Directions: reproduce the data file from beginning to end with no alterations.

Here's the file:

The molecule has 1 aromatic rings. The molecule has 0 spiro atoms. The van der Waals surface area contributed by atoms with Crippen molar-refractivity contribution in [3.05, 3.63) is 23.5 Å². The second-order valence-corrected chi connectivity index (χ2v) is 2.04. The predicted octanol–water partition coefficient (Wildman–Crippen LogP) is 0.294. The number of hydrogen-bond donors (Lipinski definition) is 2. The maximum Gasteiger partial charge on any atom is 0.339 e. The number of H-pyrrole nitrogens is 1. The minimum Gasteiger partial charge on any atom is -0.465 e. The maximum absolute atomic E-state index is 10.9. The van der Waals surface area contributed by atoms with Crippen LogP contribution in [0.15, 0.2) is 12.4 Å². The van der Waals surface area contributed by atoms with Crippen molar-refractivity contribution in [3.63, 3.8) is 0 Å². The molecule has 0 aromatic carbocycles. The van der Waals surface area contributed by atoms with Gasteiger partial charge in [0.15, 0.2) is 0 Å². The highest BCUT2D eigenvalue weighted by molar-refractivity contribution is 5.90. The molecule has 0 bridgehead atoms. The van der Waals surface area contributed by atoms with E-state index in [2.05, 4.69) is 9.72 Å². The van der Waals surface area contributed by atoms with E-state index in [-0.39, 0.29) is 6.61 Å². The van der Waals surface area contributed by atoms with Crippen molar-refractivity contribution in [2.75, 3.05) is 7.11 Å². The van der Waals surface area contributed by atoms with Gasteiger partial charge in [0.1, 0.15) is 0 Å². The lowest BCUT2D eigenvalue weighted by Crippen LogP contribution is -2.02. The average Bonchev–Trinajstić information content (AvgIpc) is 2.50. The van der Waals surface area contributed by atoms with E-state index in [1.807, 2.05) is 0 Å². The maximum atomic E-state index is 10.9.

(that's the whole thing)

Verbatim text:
The molecule has 1 aromatic rings. The molecule has 0 spiro atoms. The van der Waals surface area contributed by atoms with Crippen molar-refractivity contribution in [3.05, 3.63) is 23.5 Å². The second-order valence-corrected chi connectivity index (χ2v) is 2.04. The predicted octanol–water partition coefficient (Wildman–Crippen LogP) is 0.294. The number of hydrogen-bond donors (Lipinski definition) is 2. The maximum Gasteiger partial charge on any atom is 0.339 e. The number of H-pyrrole nitrogens is 1. The minimum Gasteiger partial charge on any atom is -0.465 e. The maximum absolute atomic E-state index is 10.9. The van der Waals surface area contributed by atoms with Crippen LogP contribution in [0.15, 0.2) is 12.4 Å². The van der Waals surface area contributed by atoms with Crippen molar-refractivity contribution in [3.63, 3.8) is 0 Å². The molecule has 0 aromatic carbocycles. The van der Waals surface area contributed by atoms with Gasteiger partial charge in [0.15, 0.2) is 0 Å². The highest BCUT2D eigenvalue weighted by molar-refractivity contribution is 5.90. The molecule has 0 bridgehead atoms. The van der Waals surface area contributed by atoms with E-state index in [2.05, 4.69) is 9.72 Å². The van der Waals surface area contributed by atoms with E-state index in [-0.39, 0.29) is 6.61 Å². The van der Waals surface area contributed by atoms with Crippen molar-refractivity contribution in [2.75, 3.05) is 7.11 Å². The van der Waals surface area contributed by atoms with Gasteiger partial charge in [0.1, 0.15) is 0 Å². The lowest BCUT2D eigenvalue weighted by Crippen LogP contribution is -2.02. The average Bonchev–Trinajstić information content (AvgIpc) is 2.50. The van der Waals surface area contributed by atoms with E-state index in [1.807, 2.05) is 0 Å². The maximum atomic E-state index is 10.9.